Countdown to Claus: Love Actually (2003)

Who loves Christmas? Almost every single British star apparently does.

I would give this huge plot synopsis but there really is so much here. Basically, everything in a nutshell, a lot of British folks fall in love with one another and Christmas starts to approach, which as everybody knows, means they all have to basically let their hearts out and tell the truth.

When I say there is a lot of stories in this flick, I mean there are a lot but I think director Richard Curtis does a fine job of handling all of these stories at once. He knows how to structure all of these stories together so well that they don’t seem too overwhelming to take in or repetitive for that sake. He doesn’t drop the ball as much as I would have expected him to but when it comes to handling dozens and dozens of love stories in just one flick that runs at 129 minutes, let’s just say that he’s no Robert Altman folk.

Where I think this flick gets messed up on is the fact there are way too many stories in this film and rather than just singling out every tiny story that it had, I’ll just tell you that there are some good bits and other bad ones. Some stories were obviously better than others, however, there were some that seemed unneeded because even though they were all comedies at heart, they also had a lot of downer dramatic elements to them as well.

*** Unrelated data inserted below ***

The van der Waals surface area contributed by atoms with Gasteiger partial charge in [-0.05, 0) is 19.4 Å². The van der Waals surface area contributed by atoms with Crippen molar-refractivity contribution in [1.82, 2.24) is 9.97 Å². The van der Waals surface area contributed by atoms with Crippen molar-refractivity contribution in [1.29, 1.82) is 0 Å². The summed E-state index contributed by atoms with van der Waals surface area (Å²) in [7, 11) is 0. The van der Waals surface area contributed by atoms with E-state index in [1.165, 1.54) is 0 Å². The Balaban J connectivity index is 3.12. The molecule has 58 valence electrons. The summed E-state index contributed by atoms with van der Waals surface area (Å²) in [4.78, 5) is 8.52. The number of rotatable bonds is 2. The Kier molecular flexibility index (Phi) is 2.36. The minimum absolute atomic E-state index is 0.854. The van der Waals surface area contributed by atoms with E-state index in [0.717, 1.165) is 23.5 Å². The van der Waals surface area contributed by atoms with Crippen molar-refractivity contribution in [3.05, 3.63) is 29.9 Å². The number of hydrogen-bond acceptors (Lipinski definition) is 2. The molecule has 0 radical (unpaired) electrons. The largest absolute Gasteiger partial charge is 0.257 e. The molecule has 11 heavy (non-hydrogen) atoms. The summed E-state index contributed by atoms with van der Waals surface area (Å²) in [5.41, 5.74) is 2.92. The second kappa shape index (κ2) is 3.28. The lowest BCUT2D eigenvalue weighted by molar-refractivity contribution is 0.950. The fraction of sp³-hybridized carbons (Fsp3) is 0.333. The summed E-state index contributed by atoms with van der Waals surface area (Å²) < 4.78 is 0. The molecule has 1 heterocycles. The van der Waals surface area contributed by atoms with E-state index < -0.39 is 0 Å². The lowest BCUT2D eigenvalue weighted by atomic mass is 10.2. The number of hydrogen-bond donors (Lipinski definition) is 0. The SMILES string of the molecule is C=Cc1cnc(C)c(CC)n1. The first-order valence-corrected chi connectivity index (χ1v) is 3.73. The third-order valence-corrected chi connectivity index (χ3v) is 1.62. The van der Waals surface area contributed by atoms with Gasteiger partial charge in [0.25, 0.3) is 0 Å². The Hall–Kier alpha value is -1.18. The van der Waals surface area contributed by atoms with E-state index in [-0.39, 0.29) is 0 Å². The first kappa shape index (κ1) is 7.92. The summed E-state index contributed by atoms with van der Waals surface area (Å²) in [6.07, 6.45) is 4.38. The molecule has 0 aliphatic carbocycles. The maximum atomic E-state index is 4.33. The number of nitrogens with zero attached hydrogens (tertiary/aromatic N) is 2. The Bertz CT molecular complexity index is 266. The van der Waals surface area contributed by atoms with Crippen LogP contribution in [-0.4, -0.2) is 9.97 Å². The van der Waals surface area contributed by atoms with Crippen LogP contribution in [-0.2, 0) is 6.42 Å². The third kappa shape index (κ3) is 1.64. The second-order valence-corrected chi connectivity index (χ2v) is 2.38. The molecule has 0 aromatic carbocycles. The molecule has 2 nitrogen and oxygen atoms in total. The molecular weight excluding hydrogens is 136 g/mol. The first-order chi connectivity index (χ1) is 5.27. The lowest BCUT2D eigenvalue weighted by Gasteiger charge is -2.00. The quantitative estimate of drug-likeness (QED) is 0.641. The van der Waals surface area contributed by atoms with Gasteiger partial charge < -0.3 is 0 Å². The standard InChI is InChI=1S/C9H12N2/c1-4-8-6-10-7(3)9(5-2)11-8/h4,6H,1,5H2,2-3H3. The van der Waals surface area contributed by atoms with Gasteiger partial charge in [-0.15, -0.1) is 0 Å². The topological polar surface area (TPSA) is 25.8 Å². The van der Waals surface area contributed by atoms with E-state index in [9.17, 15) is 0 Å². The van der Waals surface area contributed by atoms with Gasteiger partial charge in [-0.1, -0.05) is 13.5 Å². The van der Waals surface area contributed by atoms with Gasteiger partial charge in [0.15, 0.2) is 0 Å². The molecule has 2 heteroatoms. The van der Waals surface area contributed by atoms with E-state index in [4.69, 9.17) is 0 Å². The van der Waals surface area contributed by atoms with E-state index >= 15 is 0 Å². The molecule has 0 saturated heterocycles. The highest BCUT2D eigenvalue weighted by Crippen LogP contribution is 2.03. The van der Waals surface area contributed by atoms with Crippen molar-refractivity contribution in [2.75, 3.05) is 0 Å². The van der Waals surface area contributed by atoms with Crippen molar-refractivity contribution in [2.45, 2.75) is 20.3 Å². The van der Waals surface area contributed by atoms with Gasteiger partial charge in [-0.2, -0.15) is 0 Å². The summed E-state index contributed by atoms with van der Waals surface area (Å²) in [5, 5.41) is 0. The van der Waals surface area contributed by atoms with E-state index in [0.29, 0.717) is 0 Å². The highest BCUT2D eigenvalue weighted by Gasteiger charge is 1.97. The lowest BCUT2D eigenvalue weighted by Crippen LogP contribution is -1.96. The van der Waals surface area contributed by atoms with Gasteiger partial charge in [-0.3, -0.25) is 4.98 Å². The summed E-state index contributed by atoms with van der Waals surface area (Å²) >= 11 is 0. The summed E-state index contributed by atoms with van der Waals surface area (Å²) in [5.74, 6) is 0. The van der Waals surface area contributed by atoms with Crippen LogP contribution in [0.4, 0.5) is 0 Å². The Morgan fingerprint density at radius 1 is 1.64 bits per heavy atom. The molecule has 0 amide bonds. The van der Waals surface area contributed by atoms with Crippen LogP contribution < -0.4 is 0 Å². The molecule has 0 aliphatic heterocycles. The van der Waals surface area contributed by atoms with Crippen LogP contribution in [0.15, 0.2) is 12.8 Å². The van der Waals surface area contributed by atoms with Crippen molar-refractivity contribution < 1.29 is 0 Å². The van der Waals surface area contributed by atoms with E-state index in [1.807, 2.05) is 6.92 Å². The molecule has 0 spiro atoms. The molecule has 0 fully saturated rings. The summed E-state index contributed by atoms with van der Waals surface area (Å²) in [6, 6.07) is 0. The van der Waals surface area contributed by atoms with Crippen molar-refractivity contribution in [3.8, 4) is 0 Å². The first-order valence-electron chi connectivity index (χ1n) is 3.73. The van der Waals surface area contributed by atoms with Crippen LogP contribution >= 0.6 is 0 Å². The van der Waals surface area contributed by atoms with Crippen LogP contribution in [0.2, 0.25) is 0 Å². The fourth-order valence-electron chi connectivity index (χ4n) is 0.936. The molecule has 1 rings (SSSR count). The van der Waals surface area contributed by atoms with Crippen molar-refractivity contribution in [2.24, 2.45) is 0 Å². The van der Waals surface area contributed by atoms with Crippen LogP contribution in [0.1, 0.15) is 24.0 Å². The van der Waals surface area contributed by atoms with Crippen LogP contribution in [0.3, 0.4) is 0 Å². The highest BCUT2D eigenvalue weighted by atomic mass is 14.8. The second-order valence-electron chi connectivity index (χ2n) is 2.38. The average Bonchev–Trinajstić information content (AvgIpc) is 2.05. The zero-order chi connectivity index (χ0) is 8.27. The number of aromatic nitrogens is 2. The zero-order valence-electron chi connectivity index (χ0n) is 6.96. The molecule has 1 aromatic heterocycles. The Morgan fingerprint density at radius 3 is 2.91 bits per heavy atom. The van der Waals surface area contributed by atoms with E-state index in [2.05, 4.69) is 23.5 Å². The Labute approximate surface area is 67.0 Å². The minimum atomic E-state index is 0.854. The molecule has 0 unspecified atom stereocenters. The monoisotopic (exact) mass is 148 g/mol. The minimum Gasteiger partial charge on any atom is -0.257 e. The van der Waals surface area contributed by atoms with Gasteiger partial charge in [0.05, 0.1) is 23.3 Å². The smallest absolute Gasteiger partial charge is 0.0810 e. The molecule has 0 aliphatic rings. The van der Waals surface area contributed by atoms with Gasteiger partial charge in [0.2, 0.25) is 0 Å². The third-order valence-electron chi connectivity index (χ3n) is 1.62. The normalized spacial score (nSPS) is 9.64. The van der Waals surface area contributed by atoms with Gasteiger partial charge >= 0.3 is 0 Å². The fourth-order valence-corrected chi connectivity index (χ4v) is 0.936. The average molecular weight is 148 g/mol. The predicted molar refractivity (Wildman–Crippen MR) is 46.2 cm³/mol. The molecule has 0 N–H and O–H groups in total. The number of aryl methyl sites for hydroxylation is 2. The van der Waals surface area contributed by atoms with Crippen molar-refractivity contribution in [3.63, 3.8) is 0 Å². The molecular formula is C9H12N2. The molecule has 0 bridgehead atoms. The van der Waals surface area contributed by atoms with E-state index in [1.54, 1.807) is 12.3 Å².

There were also many moments with this film that seemed so cheesy and schmaltzy that I wanted to punch somebody in the face as soon as I heard another British bloke say, “I love you” to a chick they’ve known for only 2 days. The whole story with Liam Neeson and his step-son is really creepy and the whole fact that he’s telling his son to go and get it like a man, seemed a tad strange to me and almost like the film was trying way too hard to be cute.

The last of my problems with this flick is that it is very uneven. The abundance of stories would have been a little bit more enjoyable if they actually had some evening out with all of the stories but the problem here is that some stories go on for awhile and then you never see the other ones again, until you’ve almost forgotten about them completely. The whole Keira Knightley love-angle seemed very minor in this flick and although that one flash-card scene was cool, the film only has about 3 scenes of this little “romance” brewing up. Too many times I would wonder just where a certain story would have gone, and then when it came up I practically almost forgot about it.

Still, even though I’m ragging on this flick a whole hell of a lot, it still won me over. Despite some of schmaltzy moments there is a lot of heart-warming stuff going on here and each little story in their own right, is original and interesting. Take it for granted, there are some lame ones and others that plain and simply don’t belong because they either take up space or aren’t as interesting when it comes to having you smile when the supposed “love” is supposed to be going on. But not only are there a whole bunch of moments that had me tummy feel are warm and cuddly, there were also plenty of laughs to come along with this flick and even though they start to decrease by the end, I still felt myself happy.